Rick Santorum is no doubt disturbed by something that happened today in New Hampshire: The state's House passed a bill to legalize gay marriage. That's a good thing in the eyes of Americans who, like me, have no problem with gay marriage and tend to struggle to identify real negatives associated with it. But a closer look at the political situation surrounding marriage in New Hampshire is not so much heartening as it is fascinating-- at least to me, who finds deviation from commonly perceived partisan lines to be a matter of significant interest.
Here's what I find noteworthy, in particular: Per Pam's House Blend, "In the Senate, Republican Bob Clegg has introduced a bill giving gays - and other adults who don't choose to marry - the same legal rights as married couples" AND "The governor opposes gay marriage..." (Pam's emphasis, not mine). Why is this something that I find attention-grabbing? Well, the Republican Senator here seems to be more aggressively pro-extension-of-legal-rights than Democratic Rep. Mo Baxley, whose bill is the one that passed-- and, er, the Governor of New Hampshire-- the one who opposes gay marriage-- is a... Democrat.
This situation leads Pam to ponder "How can advocacy orgs feel comfortable investing resources in one party when it's clear that an unfortunate number of Dems are perfectly capable of working against equality and hindering progress even when they have political cover and control."
Well, that's something I've been wondering about for years. Despite the fact that the GOP is much, much more associated with the cause of "protecting" traditional marriage (I put "protecting" in quotation marks because I have a traditional marriage and feel less and less threatened as time goes on by the idea of gay couples also marrying), I've known a large number of Republicans for some time who have no, or no significant, issue with gay marriage-- and, of course, Democrats who do. A lot of politicians, irrespective of partisan affiliation, back civil unions but not marriage, which doesn't especially bother me. But it does make me wonder what groups that have been more associated with the Democratic Party do when faced with what look like increasingly shifting attitudes and perspectives towards gay marriage and, frankly, gay issues (for lack of a better term) and the fact that more and more Republicans seem to be changing (and, let's go ahead and say it, moderating or liberalizing their views) while some Democrats aren't moving, or aren't moving in the same direction.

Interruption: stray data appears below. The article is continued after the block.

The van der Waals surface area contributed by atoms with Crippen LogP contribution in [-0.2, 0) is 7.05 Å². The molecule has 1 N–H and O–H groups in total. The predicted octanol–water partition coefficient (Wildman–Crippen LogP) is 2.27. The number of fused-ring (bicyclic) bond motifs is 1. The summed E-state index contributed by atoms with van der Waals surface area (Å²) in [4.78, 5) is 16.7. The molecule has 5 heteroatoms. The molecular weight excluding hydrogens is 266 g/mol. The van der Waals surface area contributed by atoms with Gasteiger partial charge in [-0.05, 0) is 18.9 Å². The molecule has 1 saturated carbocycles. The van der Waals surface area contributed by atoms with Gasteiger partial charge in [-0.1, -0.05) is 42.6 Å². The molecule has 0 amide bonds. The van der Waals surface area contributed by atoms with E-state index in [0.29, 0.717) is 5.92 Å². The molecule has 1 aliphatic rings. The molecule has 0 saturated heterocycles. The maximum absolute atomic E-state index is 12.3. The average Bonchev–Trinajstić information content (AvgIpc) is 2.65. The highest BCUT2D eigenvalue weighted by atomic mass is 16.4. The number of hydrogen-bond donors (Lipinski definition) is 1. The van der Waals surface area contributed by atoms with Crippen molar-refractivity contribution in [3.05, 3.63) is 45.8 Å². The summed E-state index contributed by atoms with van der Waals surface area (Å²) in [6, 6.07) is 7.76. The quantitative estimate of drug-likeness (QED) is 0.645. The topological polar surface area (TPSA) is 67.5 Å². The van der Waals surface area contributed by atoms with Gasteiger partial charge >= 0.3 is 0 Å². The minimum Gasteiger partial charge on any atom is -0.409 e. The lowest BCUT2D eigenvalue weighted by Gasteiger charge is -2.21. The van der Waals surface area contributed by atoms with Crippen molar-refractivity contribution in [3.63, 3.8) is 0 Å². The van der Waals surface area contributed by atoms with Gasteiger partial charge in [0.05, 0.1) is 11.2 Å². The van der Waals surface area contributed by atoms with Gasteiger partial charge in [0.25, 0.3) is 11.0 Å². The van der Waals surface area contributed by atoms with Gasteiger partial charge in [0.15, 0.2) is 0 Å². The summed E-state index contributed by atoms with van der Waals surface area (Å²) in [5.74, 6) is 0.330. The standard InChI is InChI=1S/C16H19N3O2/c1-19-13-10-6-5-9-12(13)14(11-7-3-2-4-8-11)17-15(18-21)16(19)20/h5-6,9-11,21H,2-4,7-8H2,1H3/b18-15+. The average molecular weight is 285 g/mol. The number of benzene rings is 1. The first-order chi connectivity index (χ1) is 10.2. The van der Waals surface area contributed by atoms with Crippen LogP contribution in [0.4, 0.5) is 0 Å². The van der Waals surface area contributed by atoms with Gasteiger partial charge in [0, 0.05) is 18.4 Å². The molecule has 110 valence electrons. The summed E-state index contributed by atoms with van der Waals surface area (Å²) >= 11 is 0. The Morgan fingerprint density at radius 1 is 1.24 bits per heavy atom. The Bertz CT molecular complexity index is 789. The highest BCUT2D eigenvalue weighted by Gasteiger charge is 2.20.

Increasingly, I think we're going to find the answer to Pam's question is that the advocacy groups won't feel comfortable investing those resources-- financial or otherwise-- in one party. And actually, that's already evident in certain, specific cases. Last year, the Human Rights Campaign, once regularly, and still often, perceived by socially moderate Republicans as predisposed to supporting to Democrats-- liberal or conservative-- in fact endorsed moderate Republican Maine Senator Susan Collins. In Utah, Republican Gov. Jon Huntsman supports same-sex civil unions; one can conjecture, based on his 2006 vote on the Federal Marriage Amendment, that Democratic Utah Rep. Jim Matheson does not. One can imagine that in Utah, usually perceived as having a pretty conservative population, whether we're talking Blue Dog Dems like Matheson or Republicans like Huntsman, the choice between Democrat and Republican for these groups is looking a little blurry just now.
Santorum probably doesn't much like that. But, much as I in principle think bright line distinctions can be helpful in presenting voters with easily discernable choices, where this issue is specifically concerned, I must say that I do. [intro]